Andrew Escobedo, an Ohio University English professor whom the university initiated dismissal proceedings against earlier this year, is no longer with the university.
Escobedo’s resignation went into effect on Nov. 1. Through a university Title IX investigation, the university found through a preponderance of evidence standard that, more likely than not, Escobedo had sexually touched two graduate students without their consent multiple times during an end-of-semester party in 2015.
The university’s Office for Equity and Civil Rights Compliance investigation (which completed late last year) also found that Escobedo, through a preponderance-of-evidence standard, had sexually harassed those two women, along with sexually harassing two other students in similar incidents in 2003 and 2005.
Escobedo had been on paid administrative leave from the university since March 2016, when the university began that investigation. He earned his roughly $86,000 a year base salary until Oct. 31, even though he wasn’t working, an OU spokesperson previously confirmed.
Escobedo announced his resignation in late August, just two weeks before he was scheduled to appear at a hearing before senior members of OU Faculty Senate to argue why he should not be fired. That committee then would have provided a recommendation to the Board of Trustees on whether should be terminated for sexual misconduct.
OU found two complaints against Escobedo to be unsubstantiated in the ECRC investigation, pending the university receiving any further evidence. Since he’s not facing any criminal charges to date, Escobedo leaving prior to being fired for his alleged sexual misconduct could mean he feels this gives him a better chance of finding a job at another university.
In a statement sent to The NEWS after announcing his resignation, Escobedo maintained his innocence.
“... the findings of the University Equity and Civil Rights Compliance office were fundamentally flawed, and (a) professor’s reputation and livelihood should not be ruined because of misrepresentations and mean-spirited accusations based on rumor and gossip,” Escobedo wrote via email. “Ohio University’s administration made it clear to me and my lawyers that they planned to fire me no matter what the faculty hearing determined. Thus, I believe that my resignation is in the best interest of my family and my finances at this time, and that continuing to fight what appears to be a foregone conclusion is not.”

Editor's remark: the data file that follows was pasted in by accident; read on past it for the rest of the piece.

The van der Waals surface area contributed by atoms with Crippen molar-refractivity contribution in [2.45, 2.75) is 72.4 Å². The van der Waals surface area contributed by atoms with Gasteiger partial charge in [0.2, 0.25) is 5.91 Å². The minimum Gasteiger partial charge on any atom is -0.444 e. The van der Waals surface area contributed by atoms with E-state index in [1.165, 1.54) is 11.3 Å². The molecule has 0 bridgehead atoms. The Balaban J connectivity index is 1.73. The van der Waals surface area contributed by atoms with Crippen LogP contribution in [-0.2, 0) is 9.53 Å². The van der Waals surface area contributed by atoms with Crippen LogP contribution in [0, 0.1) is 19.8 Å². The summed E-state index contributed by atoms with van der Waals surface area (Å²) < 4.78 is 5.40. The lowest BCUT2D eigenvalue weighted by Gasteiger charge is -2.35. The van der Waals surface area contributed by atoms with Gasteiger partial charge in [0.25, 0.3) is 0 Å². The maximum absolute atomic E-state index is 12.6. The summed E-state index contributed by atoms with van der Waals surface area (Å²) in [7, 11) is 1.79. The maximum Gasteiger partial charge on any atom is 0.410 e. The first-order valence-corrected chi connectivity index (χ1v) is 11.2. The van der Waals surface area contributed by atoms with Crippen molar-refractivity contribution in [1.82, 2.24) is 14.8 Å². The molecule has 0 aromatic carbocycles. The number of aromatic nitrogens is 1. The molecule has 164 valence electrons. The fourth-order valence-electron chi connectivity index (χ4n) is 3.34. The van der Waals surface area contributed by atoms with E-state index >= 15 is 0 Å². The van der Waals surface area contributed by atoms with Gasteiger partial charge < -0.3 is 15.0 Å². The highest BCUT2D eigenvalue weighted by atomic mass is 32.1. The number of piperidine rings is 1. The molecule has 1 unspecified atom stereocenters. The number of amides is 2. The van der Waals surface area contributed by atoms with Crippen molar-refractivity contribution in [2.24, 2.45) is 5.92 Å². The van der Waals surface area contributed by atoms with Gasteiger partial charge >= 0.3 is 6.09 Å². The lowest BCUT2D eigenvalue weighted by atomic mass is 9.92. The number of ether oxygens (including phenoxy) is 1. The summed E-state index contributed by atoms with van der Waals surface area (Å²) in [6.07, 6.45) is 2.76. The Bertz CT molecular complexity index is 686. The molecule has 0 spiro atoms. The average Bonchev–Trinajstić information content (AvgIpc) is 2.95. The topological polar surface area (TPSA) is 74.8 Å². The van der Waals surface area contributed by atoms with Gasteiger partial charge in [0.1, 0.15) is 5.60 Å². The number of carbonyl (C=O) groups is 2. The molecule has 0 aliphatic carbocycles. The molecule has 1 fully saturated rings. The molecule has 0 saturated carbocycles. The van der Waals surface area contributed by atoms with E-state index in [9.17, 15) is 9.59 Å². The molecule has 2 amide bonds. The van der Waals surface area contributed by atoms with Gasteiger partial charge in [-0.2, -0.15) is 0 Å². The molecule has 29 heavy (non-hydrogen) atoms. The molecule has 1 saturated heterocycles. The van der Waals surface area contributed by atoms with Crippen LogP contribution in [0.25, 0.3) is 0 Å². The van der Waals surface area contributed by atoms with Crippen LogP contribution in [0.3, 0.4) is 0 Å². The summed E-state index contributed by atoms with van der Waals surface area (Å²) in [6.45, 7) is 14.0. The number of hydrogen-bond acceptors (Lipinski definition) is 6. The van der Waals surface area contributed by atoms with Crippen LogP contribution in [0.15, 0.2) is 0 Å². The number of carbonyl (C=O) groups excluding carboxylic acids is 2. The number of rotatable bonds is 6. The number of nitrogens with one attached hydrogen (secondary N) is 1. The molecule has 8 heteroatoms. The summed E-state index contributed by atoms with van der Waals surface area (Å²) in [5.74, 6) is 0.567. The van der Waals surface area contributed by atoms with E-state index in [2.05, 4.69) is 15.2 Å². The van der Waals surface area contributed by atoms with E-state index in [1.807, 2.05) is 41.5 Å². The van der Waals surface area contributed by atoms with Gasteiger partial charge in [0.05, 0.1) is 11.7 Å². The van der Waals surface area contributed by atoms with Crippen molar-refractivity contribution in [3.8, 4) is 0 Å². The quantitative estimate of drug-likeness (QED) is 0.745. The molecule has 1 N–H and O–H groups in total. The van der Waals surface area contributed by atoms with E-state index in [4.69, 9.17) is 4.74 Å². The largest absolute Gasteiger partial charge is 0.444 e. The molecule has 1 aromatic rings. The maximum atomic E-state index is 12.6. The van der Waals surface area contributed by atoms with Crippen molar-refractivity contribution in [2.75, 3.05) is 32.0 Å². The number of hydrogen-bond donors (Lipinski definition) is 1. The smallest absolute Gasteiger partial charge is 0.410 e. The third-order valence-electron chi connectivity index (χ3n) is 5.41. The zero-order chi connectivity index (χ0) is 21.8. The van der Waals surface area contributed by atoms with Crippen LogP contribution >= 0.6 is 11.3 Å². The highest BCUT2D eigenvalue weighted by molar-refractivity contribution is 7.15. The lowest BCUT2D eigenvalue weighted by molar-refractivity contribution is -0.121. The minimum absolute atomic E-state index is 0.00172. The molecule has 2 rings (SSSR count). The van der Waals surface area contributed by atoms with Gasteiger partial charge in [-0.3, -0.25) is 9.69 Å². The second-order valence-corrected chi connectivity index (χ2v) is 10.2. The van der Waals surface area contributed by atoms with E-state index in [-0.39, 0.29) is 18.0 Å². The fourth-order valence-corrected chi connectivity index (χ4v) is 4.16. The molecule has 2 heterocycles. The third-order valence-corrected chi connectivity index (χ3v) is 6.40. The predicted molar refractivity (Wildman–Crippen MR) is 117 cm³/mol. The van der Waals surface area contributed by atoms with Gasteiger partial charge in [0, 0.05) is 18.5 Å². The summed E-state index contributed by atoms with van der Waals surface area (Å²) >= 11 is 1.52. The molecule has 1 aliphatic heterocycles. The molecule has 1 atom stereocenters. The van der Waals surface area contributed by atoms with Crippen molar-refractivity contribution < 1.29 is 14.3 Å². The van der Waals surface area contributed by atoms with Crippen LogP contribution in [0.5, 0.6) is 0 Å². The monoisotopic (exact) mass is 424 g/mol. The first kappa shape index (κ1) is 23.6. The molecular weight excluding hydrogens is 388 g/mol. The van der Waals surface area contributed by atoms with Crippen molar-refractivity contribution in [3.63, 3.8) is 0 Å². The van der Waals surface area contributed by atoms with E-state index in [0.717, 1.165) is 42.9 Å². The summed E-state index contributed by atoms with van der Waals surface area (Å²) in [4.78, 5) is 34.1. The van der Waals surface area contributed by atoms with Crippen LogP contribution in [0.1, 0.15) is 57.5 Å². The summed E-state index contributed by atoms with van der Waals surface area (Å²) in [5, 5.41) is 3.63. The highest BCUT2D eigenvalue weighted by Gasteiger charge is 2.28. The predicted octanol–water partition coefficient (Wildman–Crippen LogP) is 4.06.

OU President Duane Nellis released a statement at the time of Escobedo’s announced resignation reaffirming the university’s “commitment to protect the safety and well-being” of students, faculty, and staff.
“Brave women and other people in our community stepped forward to bring intolerable behavior to light,” Nellis said. “The healing process I envision is not one that will dim this light but rather intensify our efforts to ensure our community is a safe place to learn and work.”
Escobedo and the university, as well as the former chair of the English Department (who is also the chair of Faculty Senate), are currently named in a civil-rights lawsuit filed by the two graduate students mentioned above, alleging Escobedo sexually touched them without their consent, and that the university had been “deliberately indifferent” to past signs of his sexual misconduct. Back-and-forth filings in that case, including motions to dismiss the lawsuit by the university and Escobedo (Escobedo and the university are being represented by separate legal counsel), have occurred in recent months. Both Escobedo and the defendants have requested a jury trial, but a date has not yet been set.
In June, The NEWS asked Benjamin Bates, outgoing chair of OU Faculty Senate’s promotion and tenure committee, about the de-tenuring process the university used for Escobedo. He noted that it seems rare for the university to get as far in the process as it did on this occasion; the last time OU dismissed a tenured professor, to his knowledge, was in the 1990s.